"Diane est Morte."
That's what I wrote on a note to a French-speaking colleague today. It was about one of the supervisors and a long-time employee at VOA, Diane Bradley. She died of liver cancer complications today at Sibley Hospital.
I thought I was being clever writing it in French. I should have known better.
I had known Diane for 18 years, but not as more than a co-worker. To some of my other colleagues she must have been someone special, because we all gathered at the center of the newsroom to remember her with a moment of silence.
It was strange. Most days, a room full of reporters would be interested in writing, or criticizing the government or talking baseball. Some of us would be bitching about our latest work project, or the incompetence of management or how short-sighted the latest appointee seems.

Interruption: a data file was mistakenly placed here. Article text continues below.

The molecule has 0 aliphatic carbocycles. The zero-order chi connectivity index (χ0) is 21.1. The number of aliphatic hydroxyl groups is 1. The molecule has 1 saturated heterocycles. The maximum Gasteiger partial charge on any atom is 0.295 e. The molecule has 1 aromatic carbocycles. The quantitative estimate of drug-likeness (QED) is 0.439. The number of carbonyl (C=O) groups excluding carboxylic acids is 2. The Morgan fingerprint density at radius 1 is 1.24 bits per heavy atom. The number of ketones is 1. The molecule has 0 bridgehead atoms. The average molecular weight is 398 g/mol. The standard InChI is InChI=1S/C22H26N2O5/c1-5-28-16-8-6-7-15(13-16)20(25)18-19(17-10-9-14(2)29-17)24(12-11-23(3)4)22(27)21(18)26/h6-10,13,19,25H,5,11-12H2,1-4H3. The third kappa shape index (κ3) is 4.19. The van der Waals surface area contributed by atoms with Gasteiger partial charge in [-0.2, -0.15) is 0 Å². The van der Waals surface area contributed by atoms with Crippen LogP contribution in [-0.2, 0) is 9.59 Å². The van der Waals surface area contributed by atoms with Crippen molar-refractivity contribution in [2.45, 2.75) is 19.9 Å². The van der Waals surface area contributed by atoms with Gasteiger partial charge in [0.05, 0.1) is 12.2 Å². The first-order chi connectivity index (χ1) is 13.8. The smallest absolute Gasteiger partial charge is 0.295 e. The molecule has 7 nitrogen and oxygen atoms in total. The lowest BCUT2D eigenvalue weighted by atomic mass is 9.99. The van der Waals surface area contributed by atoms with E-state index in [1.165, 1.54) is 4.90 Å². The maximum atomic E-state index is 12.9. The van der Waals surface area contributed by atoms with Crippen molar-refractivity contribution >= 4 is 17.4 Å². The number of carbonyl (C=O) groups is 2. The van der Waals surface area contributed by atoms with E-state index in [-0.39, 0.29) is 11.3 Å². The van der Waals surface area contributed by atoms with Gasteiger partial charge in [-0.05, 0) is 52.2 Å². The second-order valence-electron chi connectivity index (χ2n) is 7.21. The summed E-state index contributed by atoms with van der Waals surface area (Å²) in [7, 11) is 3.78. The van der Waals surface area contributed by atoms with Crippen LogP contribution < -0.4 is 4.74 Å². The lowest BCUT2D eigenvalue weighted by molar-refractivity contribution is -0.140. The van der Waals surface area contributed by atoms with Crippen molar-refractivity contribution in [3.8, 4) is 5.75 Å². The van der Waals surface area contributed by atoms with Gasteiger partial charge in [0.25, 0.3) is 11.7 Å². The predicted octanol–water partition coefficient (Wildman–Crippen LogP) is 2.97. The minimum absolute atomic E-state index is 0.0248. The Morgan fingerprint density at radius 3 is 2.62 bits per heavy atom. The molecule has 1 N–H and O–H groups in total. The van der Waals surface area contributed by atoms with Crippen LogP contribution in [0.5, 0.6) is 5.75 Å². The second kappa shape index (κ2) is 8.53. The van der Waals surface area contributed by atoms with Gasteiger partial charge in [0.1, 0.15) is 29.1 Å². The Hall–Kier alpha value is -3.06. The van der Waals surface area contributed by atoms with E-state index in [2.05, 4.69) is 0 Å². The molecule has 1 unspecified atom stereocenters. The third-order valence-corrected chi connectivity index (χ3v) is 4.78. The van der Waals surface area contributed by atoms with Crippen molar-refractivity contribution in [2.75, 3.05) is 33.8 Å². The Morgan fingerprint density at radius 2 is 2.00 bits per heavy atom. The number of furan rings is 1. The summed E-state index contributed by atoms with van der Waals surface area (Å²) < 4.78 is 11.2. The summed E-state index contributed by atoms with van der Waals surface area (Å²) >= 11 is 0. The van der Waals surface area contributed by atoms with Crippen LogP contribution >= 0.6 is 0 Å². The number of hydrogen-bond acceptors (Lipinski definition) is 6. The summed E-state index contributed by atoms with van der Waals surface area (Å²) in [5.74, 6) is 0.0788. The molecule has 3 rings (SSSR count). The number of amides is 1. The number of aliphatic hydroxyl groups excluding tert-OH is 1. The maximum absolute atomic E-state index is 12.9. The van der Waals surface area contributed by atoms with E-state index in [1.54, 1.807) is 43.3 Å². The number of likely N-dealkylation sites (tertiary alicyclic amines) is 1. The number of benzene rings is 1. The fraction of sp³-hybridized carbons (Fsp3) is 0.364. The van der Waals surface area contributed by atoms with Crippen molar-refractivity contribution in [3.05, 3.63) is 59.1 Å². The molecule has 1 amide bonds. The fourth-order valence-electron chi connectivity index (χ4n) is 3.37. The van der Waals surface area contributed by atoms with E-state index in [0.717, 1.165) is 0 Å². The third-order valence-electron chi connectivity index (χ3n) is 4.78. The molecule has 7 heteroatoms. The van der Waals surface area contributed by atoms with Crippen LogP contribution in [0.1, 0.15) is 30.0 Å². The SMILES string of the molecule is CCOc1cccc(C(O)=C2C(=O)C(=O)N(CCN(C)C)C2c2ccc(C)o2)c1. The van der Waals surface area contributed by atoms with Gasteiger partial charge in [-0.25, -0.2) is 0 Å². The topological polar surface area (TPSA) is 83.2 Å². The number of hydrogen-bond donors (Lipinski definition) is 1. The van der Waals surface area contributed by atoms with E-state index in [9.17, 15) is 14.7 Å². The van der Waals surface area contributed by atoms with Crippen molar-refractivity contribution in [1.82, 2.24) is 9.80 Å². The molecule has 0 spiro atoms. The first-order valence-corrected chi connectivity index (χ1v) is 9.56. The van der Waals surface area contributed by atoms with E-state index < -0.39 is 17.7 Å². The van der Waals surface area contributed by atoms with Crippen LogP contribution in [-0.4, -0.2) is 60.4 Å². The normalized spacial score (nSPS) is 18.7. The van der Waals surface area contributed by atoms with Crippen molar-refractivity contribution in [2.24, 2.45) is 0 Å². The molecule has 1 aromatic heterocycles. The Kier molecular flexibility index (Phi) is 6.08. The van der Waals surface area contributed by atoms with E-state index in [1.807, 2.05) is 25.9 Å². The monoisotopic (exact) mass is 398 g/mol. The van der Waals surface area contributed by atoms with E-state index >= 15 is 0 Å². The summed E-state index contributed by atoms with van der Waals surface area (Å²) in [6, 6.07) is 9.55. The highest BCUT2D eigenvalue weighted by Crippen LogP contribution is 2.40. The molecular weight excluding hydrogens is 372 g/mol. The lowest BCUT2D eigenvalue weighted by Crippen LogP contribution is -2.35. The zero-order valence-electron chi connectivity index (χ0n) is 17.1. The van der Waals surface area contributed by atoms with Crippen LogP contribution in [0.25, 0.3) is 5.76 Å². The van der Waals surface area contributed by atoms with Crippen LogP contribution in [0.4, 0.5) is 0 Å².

But not today.
Today there was silence. We remembered a fallen friend and co-worker. And we actually kept quiet for almost five minutes. One of our own had gone and we would not see her again.
It was tempting to say something, but silence spoke volumes. Often we waste our lives with rapier wit and cutting comments, or we live on the surface. But the death of one we knew brings it home. It realigns the priorities. Finally, someone spoke up and said "Diane was a radio person; she would probably wonder why we're all standing around."
With that we all left and went back to our desks. And the noise resumed.